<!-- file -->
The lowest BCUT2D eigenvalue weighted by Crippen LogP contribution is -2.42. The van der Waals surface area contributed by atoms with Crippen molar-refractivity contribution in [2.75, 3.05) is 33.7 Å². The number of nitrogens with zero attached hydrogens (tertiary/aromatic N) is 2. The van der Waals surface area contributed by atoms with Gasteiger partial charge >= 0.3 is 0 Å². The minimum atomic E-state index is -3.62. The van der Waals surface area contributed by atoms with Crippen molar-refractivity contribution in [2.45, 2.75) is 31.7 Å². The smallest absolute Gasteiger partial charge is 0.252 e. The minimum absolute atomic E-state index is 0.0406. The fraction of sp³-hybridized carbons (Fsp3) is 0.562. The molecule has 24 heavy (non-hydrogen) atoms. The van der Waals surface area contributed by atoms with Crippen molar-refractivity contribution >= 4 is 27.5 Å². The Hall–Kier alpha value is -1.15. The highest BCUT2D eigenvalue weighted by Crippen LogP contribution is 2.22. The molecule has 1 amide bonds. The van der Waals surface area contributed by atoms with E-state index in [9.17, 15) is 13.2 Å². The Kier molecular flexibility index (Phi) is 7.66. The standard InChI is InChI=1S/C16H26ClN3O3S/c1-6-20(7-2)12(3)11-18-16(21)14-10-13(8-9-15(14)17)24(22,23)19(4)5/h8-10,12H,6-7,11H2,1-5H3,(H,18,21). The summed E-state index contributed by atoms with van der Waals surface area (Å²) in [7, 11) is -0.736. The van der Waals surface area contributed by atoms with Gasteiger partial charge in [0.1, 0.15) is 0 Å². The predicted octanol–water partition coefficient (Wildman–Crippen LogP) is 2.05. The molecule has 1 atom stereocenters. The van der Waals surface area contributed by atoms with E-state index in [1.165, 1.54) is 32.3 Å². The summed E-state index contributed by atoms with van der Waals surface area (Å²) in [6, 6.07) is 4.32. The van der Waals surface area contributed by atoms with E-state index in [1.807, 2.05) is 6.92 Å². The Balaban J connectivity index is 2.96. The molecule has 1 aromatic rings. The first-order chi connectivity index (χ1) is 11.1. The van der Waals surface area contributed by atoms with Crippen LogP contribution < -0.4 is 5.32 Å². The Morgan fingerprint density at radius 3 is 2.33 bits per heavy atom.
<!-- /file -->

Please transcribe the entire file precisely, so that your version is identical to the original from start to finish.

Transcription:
The lowest BCUT2D eigenvalue weighted by Crippen LogP contribution is -2.42. The van der Waals surface area contributed by atoms with Crippen molar-refractivity contribution in [2.75, 3.05) is 33.7 Å². The number of nitrogens with zero attached hydrogens (tertiary/aromatic N) is 2. The van der Waals surface area contributed by atoms with Gasteiger partial charge >= 0.3 is 0 Å². The minimum atomic E-state index is -3.62. The van der Waals surface area contributed by atoms with Crippen molar-refractivity contribution in [2.45, 2.75) is 31.7 Å². The smallest absolute Gasteiger partial charge is 0.252 e. The minimum absolute atomic E-state index is 0.0406. The fraction of sp³-hybridized carbons (Fsp3) is 0.562. The molecule has 24 heavy (non-hydrogen) atoms. The van der Waals surface area contributed by atoms with Crippen molar-refractivity contribution >= 4 is 27.5 Å². The Hall–Kier alpha value is -1.15. The highest BCUT2D eigenvalue weighted by Crippen LogP contribution is 2.22. The molecule has 1 amide bonds. The van der Waals surface area contributed by atoms with E-state index in [9.17, 15) is 13.2 Å². The Kier molecular flexibility index (Phi) is 7.66. The standard InChI is InChI=1S/C16H26ClN3O3S/c1-6-20(7-2)12(3)11-18-16(21)14-10-13(8-9-15(14)17)24(22,23)19(4)5/h8-10,12H,6-7,11H2,1-5H3,(H,18,21). The summed E-state index contributed by atoms with van der Waals surface area (Å²) in [7, 11) is -0.736. The van der Waals surface area contributed by atoms with Gasteiger partial charge in [0.1, 0.15) is 0 Å². The predicted octanol–water partition coefficient (Wildman–Crippen LogP) is 2.05. The molecule has 1 atom stereocenters. The van der Waals surface area contributed by atoms with E-state index in [1.165, 1.54) is 32.3 Å². The summed E-state index contributed by atoms with van der Waals surface area (Å²) in [6, 6.07) is 4.32. The van der Waals surface area contributed by atoms with E-state index in [1.807, 2.05) is 6.92 Å². The Balaban J connectivity index is 2.96. The molecule has 1 aromatic rings. The first-order chi connectivity index (χ1) is 11.1. The van der Waals surface area contributed by atoms with Crippen LogP contribution < -0.4 is 5.32 Å². The Morgan fingerprint density at radius 3 is 2.33 bits per heavy atom.